March 22, 2005 9:43:22 PM

Archived from groups: rec.photo.digital.slr-systems (More info?)

"Ken Ellis" <kenellis@nycap.rr.com> wrote in message
news:o vi041d27p35jkndm8t92h27ft3gg3hriq@4ax.com...
> On Tue, 22 Mar 2005 12:27:30 GMT, "Tom Scales" <tomtoo@softhome.net>
> wrote:
>
>>
>>"Ken Ellis" <kenellis@nycap.rr.com> wrote in message
>>news:jd0v31tol9ujbu6ar4gko75kac55n689nk@4ax.com...
>>> Now in alt.binaries.multimedia.utilities.
>>>
>>> btw
>>> Ken
>>
>>That's really sad. All that effort on his part, and you're helping people
>>steal it.
>>
> I did not post it...I don't own a D70...I have no use for it...I
> simply said "it was there".
>
> Ken

When I started my rant I had no intention of shooting the messenger. Sorry
'bout that.
Anonymous
March 22, 2005 11:55:54 PM

Archived from groups: rec.photo.digital.slr-systems (More info?)

"Tom Scales" <tomtoo@softhome.net> wrote in
news:SaU%d.173884$pc5.147228@tornado.tampabay.rr.com:

> That's really sad. All that effort on his part, and you're helping
> people steal it.

Copying is not stealing. Copying is copying - and in this
case this copying is against the Copyright law. But ... it
is not stealing.

Moreover - it is by no means sure that a post in a binary
newsgroup will decrease the number of books bought. On
the contrary I would believe. And for the one selling the book
that is probably what counts - the amount of money made.

For good and for bad we live in the digital era. Everything
available in digital format can be perfectly and simple copied.
That makes information sharing extremely powerful - which is good.
Companies selling digital goods have to (and will) find ways to
make money.


/Roland
Anonymous
March 23, 2005 12:14:18 AM

Archived from groups: rec.photo.digital.slr-systems (More info?)

On 22 Mar 2005 20:55:54 GMT, Roland Karlsson
<roland_dot_karlsson@bonetmail.com> wrote:

>"Tom Scales" <tomtoo@softhome.net> wrote in
>news:SaU%d.173884$pc5.147228@tornado.tampabay.rr.com:
>
>> That's really sad. All that effort on his part, and you're helping
>> people steal it.
>
>Copying is not stealing. Copying is copying - and in this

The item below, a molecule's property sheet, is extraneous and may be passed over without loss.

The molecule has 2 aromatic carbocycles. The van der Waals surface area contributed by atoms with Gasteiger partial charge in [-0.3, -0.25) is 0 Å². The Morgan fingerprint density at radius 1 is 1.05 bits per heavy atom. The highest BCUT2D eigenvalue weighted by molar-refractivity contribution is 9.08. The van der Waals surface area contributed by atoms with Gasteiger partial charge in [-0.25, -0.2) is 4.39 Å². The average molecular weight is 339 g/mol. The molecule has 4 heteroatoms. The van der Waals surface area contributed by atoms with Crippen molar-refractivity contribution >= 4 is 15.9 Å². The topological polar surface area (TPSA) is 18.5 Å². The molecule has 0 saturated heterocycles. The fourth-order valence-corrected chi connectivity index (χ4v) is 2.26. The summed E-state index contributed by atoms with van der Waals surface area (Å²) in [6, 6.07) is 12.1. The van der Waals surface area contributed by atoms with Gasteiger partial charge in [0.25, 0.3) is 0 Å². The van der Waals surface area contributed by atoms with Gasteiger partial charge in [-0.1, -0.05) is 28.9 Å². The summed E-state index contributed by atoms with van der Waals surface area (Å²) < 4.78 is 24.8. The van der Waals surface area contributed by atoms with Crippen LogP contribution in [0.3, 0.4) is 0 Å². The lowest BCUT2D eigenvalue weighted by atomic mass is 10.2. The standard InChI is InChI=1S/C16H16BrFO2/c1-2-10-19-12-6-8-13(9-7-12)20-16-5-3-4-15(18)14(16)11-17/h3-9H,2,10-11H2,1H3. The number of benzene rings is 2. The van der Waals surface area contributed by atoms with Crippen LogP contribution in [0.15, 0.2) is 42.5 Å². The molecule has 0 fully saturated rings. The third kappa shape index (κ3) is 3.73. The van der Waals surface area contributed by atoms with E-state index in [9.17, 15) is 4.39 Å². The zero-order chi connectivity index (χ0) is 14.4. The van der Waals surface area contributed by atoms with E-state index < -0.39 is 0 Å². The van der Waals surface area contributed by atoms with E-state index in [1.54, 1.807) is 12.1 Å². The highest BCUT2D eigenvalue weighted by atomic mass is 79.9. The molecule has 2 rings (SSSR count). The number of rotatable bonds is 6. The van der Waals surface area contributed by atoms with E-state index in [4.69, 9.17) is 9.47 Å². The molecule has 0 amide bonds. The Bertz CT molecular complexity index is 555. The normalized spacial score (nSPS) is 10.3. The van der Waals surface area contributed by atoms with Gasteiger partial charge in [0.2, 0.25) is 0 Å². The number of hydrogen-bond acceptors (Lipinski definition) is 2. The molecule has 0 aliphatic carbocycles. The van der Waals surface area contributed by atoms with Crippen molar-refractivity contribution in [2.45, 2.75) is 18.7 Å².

>case this copying is against the Copyright law. But ... it
>is not stealing.

It's theft pure and simple when you put it out for public use.


*************************************
A man said to the universe:
"Sir, I exist!"
"However" replied the universe,
"The fact has not created in me
A sense of obligation."
Stephen Crane
March 23, 2005 12:14:19 AM

Archived from groups: rec.photo.digital.slr-systems (More info?)

In article <cr11419l0feqrffnvmpuvljff2ai0gdsfq@4ax.com>,
johnastovall@earthlink.net says...
> On 22 Mar 2005 20:55:54 GMT, Roland Karlsson
> <roland_dot_karlsson@bonetmail.com> wrote:
>
> >"Tom Scales" <tomtoo@softhome.net> wrote in
> >news:SaU%d.173884$pc5.147228@tornado.tampabay.rr.com:
> >
> >> That's really sad. All that effort on his part, and you're helping
> >> people steal it.
> >
> >Copying is not stealing. Copying is copying - and in this
> >case this copying is against the Copyright law. But ... it
> >is not stealing.
>
> It's theft pure and simple when you put it out for public use.
>
>
> *************************************
> A man said to the universe:
> "Sir, I exist!"
> "However" replied the universe,
> "The fact has not created in me
> A sense of obligation."
> Stephen Crane
>


Putting it on the web is PUBLISHING and since it is a copyright issue, the
penalty can be up to 5 years in prison in the US.


--
Larry Lynch
Mystic, Ct.
Anonymous
March 23, 2005 4:40:15 AM

Archived from groups: rec.photo.digital.slr-systems (More info?)